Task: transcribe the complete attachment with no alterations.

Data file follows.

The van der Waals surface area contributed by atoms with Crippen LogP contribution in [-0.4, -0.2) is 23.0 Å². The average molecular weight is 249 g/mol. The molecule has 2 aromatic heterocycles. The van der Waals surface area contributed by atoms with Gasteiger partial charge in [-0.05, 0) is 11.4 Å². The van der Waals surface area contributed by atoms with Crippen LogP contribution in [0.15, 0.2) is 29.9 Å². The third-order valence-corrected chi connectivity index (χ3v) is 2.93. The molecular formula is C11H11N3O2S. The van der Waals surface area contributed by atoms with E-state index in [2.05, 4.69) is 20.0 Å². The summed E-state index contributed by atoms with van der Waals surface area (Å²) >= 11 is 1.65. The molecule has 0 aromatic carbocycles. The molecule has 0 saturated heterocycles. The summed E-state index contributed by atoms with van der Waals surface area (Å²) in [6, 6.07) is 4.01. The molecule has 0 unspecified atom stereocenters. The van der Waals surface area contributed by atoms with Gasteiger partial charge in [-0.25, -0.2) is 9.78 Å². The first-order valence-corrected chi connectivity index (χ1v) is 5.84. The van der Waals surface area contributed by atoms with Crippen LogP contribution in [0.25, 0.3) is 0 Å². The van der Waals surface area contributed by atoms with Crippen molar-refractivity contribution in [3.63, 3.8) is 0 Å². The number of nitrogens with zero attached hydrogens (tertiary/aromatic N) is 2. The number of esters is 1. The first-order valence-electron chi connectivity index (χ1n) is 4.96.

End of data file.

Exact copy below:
The van der Waals surface area contributed by atoms with Crippen LogP contribution in [-0.4, -0.2) is 23.0 Å². The average molecular weight is 249 g/mol. The molecule has 2 aromatic heterocycles. The van der Waals surface area contributed by atoms with Gasteiger partial charge in [-0.05, 0) is 11.4 Å². The van der Waals surface area contributed by atoms with Crippen LogP contribution in [0.15, 0.2) is 29.9 Å². The third-order valence-corrected chi connectivity index (χ3v) is 2.93. The molecular formula is C11H11N3O2S. The van der Waals surface area contributed by atoms with E-state index in [2.05, 4.69) is 20.0 Å². The summed E-state index contributed by atoms with van der Waals surface area (Å²) >= 11 is 1.65. The molecule has 0 aromatic carbocycles. The molecule has 0 saturated heterocycles. The summed E-state index contributed by atoms with van der Waals surface area (Å²) in [6, 6.07) is 4.01. The molecule has 0 unspecified atom stereocenters. The van der Waals surface area contributed by atoms with Gasteiger partial charge in [-0.25, -0.2) is 9.78 Å². The first-order valence-corrected chi connectivity index (χ1v) is 5.84. The van der Waals surface area contributed by atoms with Crippen LogP contribution in [0.25, 0.3) is 0 Å². The van der Waals surface area contributed by atoms with Crippen molar-refractivity contribution in [3.63, 3.8) is 0 Å². The number of nitrogens with zero attached hydrogens (tertiary/aromatic N) is 2. The number of esters is 1. The first-order valence-electron chi connectivity index (χ1n) is 4.96.